DAVID: That’s exactly it. That’s exactly it. And—you said, in the middle of the night you will make fun of crippled people, and you will laugh. That’s still something that we do, and we have to do. We find humor in all of that. And it can be terrible humor, because humor often comes from the most tragic of situations. That’s why the minstrel show combines that ability to sort of have that strange laugh that you would have at the expense of others—in South Park, when you’re watching something where it’s just so politically incorrect, and you still laugh—and then you think about it. You think, did I really laugh at that? It demands that you question something. Because when you laugh at something, it’s involuntary. It’s very hard to watch something that’s funny and decide that you hate it, but then still laugh.
You’re right, though, a larger truth here is looking at America as a whole. The Scottsboro boys’ story is one piece of that. But it’s all people who have been marginalized, including people who are often thought to have the most power, whether it’s a white liberal man or a white conservative man.
We had something happen a lot, especially with friends of cast members who come: people would leave the theater hating the show. It really confused the cast members, early on. Their friends would come and see the show, and they would leave the theater very confused, and not be able to talk to the cast members. I remember Rodney Hicks had this experience particularly. A very good friend of his came to the show and left angry, and Rodney was very hurt, didn’t understand what was happening. And then, several days later, his friend sent a very long, apologetic email, basically saying, “I was so confused, I didn’t know what I was supposed to be thinking. Now that I’ve had a distance on the show, I understand what you’re doing.” He then went on to become an incredible advocate for the piece.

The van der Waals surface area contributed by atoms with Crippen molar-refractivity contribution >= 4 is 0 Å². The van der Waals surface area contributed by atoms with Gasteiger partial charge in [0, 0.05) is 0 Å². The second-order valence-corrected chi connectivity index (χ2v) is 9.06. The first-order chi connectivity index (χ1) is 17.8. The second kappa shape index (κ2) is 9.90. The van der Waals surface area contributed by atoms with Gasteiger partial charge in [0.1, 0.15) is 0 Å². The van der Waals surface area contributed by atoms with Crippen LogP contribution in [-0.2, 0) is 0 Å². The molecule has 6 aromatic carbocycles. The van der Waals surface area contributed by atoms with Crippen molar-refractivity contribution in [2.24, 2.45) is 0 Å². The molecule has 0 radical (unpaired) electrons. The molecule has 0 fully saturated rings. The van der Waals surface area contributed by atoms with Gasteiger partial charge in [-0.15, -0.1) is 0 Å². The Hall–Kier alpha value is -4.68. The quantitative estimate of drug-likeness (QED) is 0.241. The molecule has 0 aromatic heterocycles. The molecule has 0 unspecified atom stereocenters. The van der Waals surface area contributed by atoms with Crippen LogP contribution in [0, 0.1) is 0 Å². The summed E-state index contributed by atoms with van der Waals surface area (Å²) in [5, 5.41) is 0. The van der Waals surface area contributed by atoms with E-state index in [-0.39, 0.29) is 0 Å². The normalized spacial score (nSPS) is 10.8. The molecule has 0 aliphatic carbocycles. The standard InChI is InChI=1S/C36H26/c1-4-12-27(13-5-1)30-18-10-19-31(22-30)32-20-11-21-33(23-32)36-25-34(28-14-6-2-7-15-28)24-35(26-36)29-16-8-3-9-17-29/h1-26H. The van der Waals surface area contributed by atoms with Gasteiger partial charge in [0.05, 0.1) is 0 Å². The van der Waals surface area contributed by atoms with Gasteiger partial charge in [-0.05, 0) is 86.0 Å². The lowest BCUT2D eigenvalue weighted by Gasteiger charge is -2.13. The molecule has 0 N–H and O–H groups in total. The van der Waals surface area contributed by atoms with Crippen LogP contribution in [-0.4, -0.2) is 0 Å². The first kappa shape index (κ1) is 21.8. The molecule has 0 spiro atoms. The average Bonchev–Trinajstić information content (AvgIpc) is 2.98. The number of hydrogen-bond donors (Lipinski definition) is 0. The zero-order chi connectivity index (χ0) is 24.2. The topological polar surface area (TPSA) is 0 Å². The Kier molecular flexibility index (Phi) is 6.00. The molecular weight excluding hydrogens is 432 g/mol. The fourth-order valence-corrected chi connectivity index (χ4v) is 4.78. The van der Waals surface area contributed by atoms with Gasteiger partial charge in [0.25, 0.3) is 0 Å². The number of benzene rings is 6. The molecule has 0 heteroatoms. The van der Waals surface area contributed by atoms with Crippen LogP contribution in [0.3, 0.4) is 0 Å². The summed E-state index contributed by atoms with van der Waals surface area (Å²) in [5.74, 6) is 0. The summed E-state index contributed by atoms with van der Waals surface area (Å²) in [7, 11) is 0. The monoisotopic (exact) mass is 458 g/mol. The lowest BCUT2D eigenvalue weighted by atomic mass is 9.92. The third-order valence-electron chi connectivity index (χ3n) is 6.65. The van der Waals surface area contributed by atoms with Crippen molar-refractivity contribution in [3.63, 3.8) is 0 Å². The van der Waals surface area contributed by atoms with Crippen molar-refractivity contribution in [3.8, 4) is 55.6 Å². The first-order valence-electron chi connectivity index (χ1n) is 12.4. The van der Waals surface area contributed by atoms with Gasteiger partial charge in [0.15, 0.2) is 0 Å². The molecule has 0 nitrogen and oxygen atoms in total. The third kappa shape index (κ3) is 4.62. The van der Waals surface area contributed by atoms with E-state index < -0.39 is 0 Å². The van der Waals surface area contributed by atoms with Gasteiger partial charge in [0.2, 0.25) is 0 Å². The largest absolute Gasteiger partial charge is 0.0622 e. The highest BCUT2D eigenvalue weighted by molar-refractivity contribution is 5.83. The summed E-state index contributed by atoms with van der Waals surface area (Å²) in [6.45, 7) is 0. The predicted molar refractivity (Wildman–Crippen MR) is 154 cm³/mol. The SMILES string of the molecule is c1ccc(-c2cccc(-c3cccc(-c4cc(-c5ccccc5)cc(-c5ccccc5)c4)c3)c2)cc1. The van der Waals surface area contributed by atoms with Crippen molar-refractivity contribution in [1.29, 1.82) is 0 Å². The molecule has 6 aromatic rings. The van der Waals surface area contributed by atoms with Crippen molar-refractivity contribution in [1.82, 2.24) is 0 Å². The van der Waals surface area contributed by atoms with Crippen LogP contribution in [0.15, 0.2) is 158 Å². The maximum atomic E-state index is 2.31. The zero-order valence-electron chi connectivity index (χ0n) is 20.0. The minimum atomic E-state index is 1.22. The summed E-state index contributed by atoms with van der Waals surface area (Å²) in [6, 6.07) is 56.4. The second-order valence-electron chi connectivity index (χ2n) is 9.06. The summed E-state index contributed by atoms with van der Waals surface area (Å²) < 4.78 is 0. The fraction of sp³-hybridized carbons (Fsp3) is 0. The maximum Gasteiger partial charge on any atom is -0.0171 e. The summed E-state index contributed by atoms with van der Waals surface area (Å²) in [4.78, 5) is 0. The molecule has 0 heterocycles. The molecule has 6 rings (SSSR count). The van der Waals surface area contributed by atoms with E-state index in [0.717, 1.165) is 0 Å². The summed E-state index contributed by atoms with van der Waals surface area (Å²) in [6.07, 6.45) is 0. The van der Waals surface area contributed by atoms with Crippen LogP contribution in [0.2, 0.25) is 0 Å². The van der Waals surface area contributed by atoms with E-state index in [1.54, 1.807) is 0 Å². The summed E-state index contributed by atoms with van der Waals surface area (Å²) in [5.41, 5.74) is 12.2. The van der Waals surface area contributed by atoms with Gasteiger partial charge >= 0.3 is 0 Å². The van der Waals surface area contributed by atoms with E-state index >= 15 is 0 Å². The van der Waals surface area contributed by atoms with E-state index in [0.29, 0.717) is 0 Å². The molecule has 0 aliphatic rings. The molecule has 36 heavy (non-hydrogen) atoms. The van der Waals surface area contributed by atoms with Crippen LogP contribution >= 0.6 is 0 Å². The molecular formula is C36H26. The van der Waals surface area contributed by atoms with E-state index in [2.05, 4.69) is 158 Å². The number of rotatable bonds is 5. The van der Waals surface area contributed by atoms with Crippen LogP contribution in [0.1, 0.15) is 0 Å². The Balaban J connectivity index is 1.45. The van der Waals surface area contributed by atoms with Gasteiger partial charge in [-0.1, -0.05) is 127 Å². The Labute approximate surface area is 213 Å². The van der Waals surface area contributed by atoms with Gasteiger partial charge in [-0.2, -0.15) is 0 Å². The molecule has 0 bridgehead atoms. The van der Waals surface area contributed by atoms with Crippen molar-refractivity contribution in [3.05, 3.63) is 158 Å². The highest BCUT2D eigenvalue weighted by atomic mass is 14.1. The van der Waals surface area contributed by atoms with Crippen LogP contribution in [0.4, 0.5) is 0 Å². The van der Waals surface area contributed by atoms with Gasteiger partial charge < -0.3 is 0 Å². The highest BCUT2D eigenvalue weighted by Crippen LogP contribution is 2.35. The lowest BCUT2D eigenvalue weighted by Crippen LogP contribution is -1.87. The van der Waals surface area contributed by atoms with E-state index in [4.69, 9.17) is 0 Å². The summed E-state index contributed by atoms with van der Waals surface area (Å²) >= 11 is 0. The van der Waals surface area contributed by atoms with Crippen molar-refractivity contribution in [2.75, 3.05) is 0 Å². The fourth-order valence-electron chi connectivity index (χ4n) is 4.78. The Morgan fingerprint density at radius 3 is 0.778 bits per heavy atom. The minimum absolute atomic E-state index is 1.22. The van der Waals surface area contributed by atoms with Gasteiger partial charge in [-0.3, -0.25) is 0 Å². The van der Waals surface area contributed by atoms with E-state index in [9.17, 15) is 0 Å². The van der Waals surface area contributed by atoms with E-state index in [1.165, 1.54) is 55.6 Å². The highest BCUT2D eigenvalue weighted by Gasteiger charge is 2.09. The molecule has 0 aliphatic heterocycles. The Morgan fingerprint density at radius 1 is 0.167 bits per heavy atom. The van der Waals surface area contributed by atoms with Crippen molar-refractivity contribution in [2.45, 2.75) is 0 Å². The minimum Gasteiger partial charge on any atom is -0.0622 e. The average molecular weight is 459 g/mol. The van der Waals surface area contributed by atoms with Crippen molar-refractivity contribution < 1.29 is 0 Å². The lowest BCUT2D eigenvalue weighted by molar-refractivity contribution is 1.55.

TOM: Again, I have this history of civil rights, and yet, kind of rebelled against my parents by becoming a venture capitalist, and certainly I’m no purist when it comes to race. But one of the most basic ironies that makes me so angry is, in this work of talking about men’s stories, I’ve spent a lot of time in prison with men, and so I don’t know about you, but going into prison’s about the scariest thing that I have done in my life. One of our authors spent 14 years in Sing Sing. And when I went on my book tour, the first place I went—he’s out now, and goes back into Sing Sing to teach a theology program—I went with him into Sing Sing, and told my story, and listened to the story of 14 men who are in there for life, not coming out. And this idea that Scottsboro Boys is over, that at some level that’s not happening any more, is just wrong. When I go into Sing Sing and look around, it’s 60 percent black, 35 percent Hispanic, and 1 percent white. You look around, and you say, Hey, yes, maybe these black men had more due process than the Scottsboro boys did. They weren’t thrown in for rape, literally on false charges. But there’s something truly fucked-up about what’s going on in this country when over two and a half million men are in prison, of whom 45 percent, almost a million, are black. I mean, it’s just crazy. And 11 percent of all black men in the country are in prison, and 1 percent of white men are in prison. The bottom line is, you can say all you want about how the race problem is over, but it’s not.
DAVID: You know, that’s just an incredible way to look at it. The bottom-line statistic. If you look at it from that perspective, it’s very sobering.